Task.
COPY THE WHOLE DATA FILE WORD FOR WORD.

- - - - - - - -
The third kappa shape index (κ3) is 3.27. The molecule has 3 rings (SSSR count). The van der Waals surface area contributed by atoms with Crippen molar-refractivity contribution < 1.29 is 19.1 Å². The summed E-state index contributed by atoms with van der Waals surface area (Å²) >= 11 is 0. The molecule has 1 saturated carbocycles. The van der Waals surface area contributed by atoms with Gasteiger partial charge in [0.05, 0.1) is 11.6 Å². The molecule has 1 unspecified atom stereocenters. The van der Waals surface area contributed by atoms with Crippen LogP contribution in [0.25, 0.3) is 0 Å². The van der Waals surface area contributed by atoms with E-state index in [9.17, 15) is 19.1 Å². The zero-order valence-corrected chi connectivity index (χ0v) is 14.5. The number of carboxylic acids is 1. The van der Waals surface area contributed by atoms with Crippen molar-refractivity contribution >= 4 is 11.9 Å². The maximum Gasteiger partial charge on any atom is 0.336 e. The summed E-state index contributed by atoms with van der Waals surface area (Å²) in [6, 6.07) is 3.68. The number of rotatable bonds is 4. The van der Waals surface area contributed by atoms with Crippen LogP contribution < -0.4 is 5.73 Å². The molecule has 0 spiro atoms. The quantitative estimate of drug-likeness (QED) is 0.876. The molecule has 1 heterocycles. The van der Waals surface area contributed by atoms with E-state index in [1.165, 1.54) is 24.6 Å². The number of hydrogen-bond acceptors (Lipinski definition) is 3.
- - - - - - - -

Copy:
The third kappa shape index (κ3) is 3.27. The molecule has 3 rings (SSSR count). The van der Waals surface area contributed by atoms with Crippen molar-refractivity contribution < 1.29 is 19.1 Å². The summed E-state index contributed by atoms with van der Waals surface area (Å²) >= 11 is 0. The molecule has 1 saturated carbocycles. The van der Waals surface area contributed by atoms with Gasteiger partial charge in [0.05, 0.1) is 11.6 Å². The molecule has 1 unspecified atom stereocenters. The van der Waals surface area contributed by atoms with Crippen LogP contribution in [0.25, 0.3) is 0 Å². The van der Waals surface area contributed by atoms with E-state index in [9.17, 15) is 19.1 Å². The zero-order valence-corrected chi connectivity index (χ0v) is 14.5. The number of carboxylic acids is 1. The van der Waals surface area contributed by atoms with Crippen molar-refractivity contribution >= 4 is 11.9 Å². The maximum Gasteiger partial charge on any atom is 0.336 e. The summed E-state index contributed by atoms with van der Waals surface area (Å²) in [6, 6.07) is 3.68. The number of rotatable bonds is 4. The van der Waals surface area contributed by atoms with Crippen LogP contribution < -0.4 is 5.73 Å². The molecule has 0 spiro atoms. The quantitative estimate of drug-likeness (QED) is 0.876. The molecule has 1 heterocycles. The van der Waals surface area contributed by atoms with E-state index in [1.165, 1.54) is 24.6 Å². The number of hydrogen-bond acceptors (Lipinski definition) is 3.